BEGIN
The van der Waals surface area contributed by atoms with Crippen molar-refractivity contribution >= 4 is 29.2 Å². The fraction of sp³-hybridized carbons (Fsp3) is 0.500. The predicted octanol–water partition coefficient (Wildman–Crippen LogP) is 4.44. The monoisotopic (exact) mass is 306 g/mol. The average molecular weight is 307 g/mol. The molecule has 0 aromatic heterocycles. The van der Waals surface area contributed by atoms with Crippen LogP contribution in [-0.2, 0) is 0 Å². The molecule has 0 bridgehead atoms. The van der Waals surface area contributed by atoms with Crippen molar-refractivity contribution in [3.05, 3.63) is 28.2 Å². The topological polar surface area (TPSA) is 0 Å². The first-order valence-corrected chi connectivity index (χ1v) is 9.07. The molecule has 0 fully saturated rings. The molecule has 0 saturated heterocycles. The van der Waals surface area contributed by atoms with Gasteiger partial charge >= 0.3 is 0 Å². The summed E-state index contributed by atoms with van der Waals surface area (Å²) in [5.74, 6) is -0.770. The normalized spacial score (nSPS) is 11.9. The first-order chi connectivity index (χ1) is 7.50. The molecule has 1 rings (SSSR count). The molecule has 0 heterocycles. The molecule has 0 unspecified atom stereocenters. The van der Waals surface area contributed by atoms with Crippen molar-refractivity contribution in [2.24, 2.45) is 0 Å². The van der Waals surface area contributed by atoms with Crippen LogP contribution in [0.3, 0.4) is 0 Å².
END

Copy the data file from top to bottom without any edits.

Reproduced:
The van der Waals surface area contributed by atoms with Crippen molar-refractivity contribution >= 4 is 29.2 Å². The fraction of sp³-hybridized carbons (Fsp3) is 0.500. The predicted octanol–water partition coefficient (Wildman–Crippen LogP) is 4.44. The monoisotopic (exact) mass is 306 g/mol. The average molecular weight is 307 g/mol. The molecule has 0 aromatic heterocycles. The van der Waals surface area contributed by atoms with Crippen LogP contribution in [-0.2, 0) is 0 Å². The molecule has 0 bridgehead atoms. The van der Waals surface area contributed by atoms with Crippen molar-refractivity contribution in [3.05, 3.63) is 28.2 Å². The topological polar surface area (TPSA) is 0 Å². The first-order valence-corrected chi connectivity index (χ1v) is 9.07. The molecule has 0 fully saturated rings. The molecule has 0 saturated heterocycles. The van der Waals surface area contributed by atoms with Gasteiger partial charge >= 0.3 is 0 Å². The summed E-state index contributed by atoms with van der Waals surface area (Å²) in [5.74, 6) is -0.770. The normalized spacial score (nSPS) is 11.9. The first-order chi connectivity index (χ1) is 7.50. The molecule has 1 rings (SSSR count). The molecule has 0 heterocycles. The molecule has 0 unspecified atom stereocenters. The van der Waals surface area contributed by atoms with Crippen molar-refractivity contribution in [2.24, 2.45) is 0 Å². The van der Waals surface area contributed by atoms with Crippen LogP contribution in [0.3, 0.4) is 0 Å².